Five Tips To Build a Successful Blog Program

Blogging looks so very easy, doesn’t it? You set up some free blogging software in a matter of minutes, type your insights into a post and hit “publish.” And success!


Blogging is identical to gardening (save for the smell of fertilizer). You must lay out your garden, choose your seeds, plant, nurture and harvest your content.

Here are five crucial tips to making that blogging garden grow.

1. Set a publishing schedule; make it realistic. You have to have a schedule to help you feed the blogging beast. But more importantly, you need a schedule to get you into a rhythm of sourcing, writing, reviewing, revising and publishing. Great blog posts require thought and effort. And getting into a routine will help strengthen this discipline in your team. A schedule also makes it more difficult for you to skip a post because you’re “too busy” with other things. You either blog regularly or you don’t. Readers will come to expect this rhythm and reward you with their clicks.

2. Always include a call to action. This can be as simple as driving readers to a more in-depth piece of content (a white paper for example). Remember that a blog post is part of a larger digital content ecosystem and you need to reflect that as your posts grow in number

3. Nurture your audience. When someone comments on a post, he or she is starting a conversation with you. Respond to build a relationship with that person. Plus, when other people see that you value readers’ insights, they may be more inclined to stay on your site and contribute to the conversation.

4. Respect the reader’s time. Many bloggers are enthralled with their own words. The reader generally isn’t. If she’s on your site, it’s generally because she’s looking for answers to a question or for some specific information. Write cleverly, but get to the point. Readers today scan digital content quickly looking for what they need; if they want to wade through florid prose, they’ll pick up a print book or fire up their Kindle. Use bullets for important points and don’t hesitate to bold-face phrases you want to amplify. This helps the scan process. For extra points, spend some time on Jakob Nielsen’s site. He’s a renowned expert on web usability and readability.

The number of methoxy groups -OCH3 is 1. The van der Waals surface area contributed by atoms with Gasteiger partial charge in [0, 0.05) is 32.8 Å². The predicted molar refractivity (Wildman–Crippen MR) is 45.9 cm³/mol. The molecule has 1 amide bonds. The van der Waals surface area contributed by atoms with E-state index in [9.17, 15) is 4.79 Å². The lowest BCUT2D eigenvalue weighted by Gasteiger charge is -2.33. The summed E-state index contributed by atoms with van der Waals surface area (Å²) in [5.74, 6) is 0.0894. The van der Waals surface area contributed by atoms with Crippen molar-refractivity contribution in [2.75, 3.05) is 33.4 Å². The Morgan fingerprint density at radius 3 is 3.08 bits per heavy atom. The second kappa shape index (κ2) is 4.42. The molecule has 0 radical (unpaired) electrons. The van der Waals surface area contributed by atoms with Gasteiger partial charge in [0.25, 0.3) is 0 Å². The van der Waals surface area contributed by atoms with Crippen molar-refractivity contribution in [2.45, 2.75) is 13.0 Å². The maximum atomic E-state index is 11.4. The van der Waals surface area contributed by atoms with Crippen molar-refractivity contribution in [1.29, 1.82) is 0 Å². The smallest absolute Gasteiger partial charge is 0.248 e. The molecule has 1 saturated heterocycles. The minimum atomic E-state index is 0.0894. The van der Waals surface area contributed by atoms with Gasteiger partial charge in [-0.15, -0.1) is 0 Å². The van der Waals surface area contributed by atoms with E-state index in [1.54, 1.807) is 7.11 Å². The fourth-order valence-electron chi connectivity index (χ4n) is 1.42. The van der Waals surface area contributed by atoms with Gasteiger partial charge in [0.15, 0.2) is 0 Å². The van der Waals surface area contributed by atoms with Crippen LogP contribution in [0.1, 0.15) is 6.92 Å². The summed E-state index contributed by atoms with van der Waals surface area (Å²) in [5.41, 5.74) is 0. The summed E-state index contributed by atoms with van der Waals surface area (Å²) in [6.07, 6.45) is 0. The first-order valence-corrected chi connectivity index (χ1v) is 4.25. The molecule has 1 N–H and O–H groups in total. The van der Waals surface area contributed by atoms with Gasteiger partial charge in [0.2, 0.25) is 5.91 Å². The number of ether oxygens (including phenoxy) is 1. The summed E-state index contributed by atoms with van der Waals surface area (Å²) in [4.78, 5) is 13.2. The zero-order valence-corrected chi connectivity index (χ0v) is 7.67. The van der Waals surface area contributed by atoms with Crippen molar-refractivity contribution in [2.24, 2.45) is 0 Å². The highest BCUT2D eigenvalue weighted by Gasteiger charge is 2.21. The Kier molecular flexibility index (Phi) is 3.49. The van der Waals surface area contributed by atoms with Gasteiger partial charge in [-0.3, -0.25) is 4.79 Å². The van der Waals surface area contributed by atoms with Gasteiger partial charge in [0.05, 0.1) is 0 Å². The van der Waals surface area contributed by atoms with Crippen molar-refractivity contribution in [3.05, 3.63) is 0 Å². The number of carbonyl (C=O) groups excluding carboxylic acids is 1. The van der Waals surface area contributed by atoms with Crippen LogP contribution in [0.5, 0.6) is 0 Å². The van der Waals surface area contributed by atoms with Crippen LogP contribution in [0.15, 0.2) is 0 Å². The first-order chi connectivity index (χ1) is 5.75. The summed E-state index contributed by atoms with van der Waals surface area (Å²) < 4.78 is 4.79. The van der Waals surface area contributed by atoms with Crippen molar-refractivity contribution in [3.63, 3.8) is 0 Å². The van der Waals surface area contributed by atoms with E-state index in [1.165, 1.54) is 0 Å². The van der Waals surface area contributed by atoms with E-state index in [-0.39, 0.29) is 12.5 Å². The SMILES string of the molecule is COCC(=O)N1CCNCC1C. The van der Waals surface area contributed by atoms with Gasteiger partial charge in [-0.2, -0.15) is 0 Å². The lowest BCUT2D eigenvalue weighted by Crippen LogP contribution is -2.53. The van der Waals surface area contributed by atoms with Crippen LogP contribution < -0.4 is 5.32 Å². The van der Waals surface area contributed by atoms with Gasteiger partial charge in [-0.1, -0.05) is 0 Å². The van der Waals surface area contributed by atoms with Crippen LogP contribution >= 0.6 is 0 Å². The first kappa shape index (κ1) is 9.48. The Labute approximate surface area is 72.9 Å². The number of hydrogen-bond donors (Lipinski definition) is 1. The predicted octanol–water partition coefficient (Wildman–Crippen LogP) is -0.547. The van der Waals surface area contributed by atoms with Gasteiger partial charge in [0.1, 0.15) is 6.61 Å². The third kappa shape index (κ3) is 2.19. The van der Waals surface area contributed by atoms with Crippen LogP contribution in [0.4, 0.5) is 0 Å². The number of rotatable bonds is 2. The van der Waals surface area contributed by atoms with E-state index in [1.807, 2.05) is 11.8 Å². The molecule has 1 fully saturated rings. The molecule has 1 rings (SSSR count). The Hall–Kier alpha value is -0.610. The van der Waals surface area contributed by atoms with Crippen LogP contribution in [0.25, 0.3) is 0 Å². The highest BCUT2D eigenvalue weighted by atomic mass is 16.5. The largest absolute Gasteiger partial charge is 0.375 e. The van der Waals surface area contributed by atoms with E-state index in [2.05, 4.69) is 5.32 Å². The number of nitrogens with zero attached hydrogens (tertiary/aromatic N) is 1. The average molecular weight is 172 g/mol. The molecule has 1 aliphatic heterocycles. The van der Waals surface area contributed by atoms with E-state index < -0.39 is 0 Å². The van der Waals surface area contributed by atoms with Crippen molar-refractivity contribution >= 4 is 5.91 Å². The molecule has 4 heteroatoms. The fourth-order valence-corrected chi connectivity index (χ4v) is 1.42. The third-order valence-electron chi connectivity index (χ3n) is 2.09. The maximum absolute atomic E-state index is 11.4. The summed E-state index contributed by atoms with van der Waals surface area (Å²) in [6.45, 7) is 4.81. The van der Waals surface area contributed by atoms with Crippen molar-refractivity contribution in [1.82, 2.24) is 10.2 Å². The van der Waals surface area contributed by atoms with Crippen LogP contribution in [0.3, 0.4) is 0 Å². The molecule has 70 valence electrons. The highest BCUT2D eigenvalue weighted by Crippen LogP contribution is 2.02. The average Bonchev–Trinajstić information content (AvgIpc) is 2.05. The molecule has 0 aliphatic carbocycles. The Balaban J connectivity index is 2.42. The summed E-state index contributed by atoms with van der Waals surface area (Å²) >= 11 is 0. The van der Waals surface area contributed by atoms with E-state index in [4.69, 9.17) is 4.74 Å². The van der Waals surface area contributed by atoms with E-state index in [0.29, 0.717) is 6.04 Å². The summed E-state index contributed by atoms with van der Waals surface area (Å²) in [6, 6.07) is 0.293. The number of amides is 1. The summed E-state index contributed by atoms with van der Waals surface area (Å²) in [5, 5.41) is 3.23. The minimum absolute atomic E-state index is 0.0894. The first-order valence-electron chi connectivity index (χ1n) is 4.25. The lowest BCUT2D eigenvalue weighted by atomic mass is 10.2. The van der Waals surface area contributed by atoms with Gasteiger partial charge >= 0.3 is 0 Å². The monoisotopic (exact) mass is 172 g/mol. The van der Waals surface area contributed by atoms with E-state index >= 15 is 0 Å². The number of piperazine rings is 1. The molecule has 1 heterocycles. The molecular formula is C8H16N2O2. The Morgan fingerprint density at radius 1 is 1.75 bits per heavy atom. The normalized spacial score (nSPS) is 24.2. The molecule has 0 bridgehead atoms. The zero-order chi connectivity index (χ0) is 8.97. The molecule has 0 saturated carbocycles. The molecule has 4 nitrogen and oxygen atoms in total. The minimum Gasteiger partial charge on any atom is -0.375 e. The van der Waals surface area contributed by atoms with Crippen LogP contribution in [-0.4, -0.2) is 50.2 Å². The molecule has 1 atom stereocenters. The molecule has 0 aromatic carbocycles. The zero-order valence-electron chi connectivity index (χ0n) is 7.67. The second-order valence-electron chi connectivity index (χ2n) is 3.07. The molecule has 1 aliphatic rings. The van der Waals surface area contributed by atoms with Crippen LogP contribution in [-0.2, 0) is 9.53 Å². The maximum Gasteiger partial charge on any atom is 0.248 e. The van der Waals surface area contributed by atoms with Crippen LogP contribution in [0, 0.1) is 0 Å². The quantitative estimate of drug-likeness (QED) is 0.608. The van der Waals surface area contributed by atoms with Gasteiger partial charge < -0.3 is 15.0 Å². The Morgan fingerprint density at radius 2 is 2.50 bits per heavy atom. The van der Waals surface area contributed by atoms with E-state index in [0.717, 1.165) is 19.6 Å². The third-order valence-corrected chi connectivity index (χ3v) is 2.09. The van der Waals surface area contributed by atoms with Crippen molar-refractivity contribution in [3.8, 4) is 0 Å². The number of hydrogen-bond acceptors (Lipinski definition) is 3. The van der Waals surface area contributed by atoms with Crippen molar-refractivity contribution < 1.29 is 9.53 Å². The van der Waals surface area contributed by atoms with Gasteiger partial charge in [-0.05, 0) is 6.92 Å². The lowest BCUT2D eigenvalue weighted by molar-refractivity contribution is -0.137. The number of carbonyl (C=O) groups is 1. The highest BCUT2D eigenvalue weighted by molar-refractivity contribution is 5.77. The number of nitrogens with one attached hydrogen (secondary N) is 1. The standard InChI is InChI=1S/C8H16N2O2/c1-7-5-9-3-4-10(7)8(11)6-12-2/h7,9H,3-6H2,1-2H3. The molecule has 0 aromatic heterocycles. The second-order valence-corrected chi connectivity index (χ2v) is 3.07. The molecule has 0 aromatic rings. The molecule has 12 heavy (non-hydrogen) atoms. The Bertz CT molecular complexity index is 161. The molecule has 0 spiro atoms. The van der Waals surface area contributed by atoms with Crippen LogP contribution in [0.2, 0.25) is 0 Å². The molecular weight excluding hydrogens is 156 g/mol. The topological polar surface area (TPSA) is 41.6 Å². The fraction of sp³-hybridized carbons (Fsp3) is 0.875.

5. Respect your metrics. Connect a tool like Google Analytics to your blog and spend time reviewing your posts, how many people clicked on them and for how long. Where is your audience located? What content did they jump to after a post or before reading it? Use this information over time to optimize your blogs, how you write them, when you post them.


Compound Words - Not as straightforward as we may think

Have you ever been drafting a presentation, a press release or email and wonder if the compound word you're using is one word or two?  After writing for a while even the most simple words tend to look incorrect and spell check does not always clear up this question. I’m talking about such words as checkup, timeframe, or placeholder.

As it turns out, the rules for compound words aren’t straightforward. (Or is that straight forward?)

“Compound words generally develop over time through use. As people continue to use two or more previously unrelated words together, the combination gains acceptance. Unfortunately, this progression doesn't follow a consistent, regular pattern. Word experts can't even agree on rules for compound words,” says the website